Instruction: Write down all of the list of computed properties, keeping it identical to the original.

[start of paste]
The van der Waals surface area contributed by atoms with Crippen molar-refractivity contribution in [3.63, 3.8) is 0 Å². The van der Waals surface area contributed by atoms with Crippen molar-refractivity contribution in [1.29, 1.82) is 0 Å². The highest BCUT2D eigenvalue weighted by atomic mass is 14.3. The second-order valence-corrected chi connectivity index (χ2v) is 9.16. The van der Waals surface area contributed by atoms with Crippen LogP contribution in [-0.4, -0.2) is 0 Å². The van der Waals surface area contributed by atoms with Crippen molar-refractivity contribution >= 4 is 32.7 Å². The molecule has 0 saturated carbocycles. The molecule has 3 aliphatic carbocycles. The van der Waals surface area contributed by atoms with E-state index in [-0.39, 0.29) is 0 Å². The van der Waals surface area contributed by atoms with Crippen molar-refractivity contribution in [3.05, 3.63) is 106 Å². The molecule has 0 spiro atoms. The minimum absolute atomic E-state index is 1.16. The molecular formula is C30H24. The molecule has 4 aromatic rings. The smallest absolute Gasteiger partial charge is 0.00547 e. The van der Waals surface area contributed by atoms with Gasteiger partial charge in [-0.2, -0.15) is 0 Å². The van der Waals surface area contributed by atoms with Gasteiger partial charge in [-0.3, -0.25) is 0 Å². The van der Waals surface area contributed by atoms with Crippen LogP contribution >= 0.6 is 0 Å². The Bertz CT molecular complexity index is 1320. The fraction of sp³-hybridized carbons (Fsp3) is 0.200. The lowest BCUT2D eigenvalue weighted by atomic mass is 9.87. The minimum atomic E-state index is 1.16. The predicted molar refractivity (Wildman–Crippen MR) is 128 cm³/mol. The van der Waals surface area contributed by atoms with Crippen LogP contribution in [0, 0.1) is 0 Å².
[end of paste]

The van der Waals surface area contributed by atoms with Crippen molar-refractivity contribution in [3.63, 3.8) is 0 Å². The van der Waals surface area contributed by atoms with Crippen molar-refractivity contribution in [1.29, 1.82) is 0 Å². The highest BCUT2D eigenvalue weighted by atomic mass is 14.3. The second-order valence-corrected chi connectivity index (χ2v) is 9.16. The van der Waals surface area contributed by atoms with Crippen LogP contribution in [-0.4, -0.2) is 0 Å². The van der Waals surface area contributed by atoms with Crippen molar-refractivity contribution >= 4 is 32.7 Å². The molecule has 0 saturated carbocycles. The molecule has 3 aliphatic carbocycles. The van der Waals surface area contributed by atoms with E-state index in [-0.39, 0.29) is 0 Å². The van der Waals surface area contributed by atoms with Crippen molar-refractivity contribution in [3.05, 3.63) is 106 Å². The molecule has 0 spiro atoms. The minimum absolute atomic E-state index is 1.16. The molecular formula is C30H24. The molecule has 4 aromatic rings. The smallest absolute Gasteiger partial charge is 0.00547 e. The van der Waals surface area contributed by atoms with Gasteiger partial charge in [-0.2, -0.15) is 0 Å². The van der Waals surface area contributed by atoms with Gasteiger partial charge in [-0.3, -0.25) is 0 Å². The van der Waals surface area contributed by atoms with Crippen LogP contribution >= 0.6 is 0 Å². The Bertz CT molecular complexity index is 1320. The fraction of sp³-hybridized carbons (Fsp3) is 0.200. The lowest BCUT2D eigenvalue weighted by atomic mass is 9.87. The minimum atomic E-state index is 1.16. The predicted molar refractivity (Wildman–Crippen MR) is 128 cm³/mol. The van der Waals surface area contributed by atoms with Crippen LogP contribution in [0, 0.1) is 0 Å².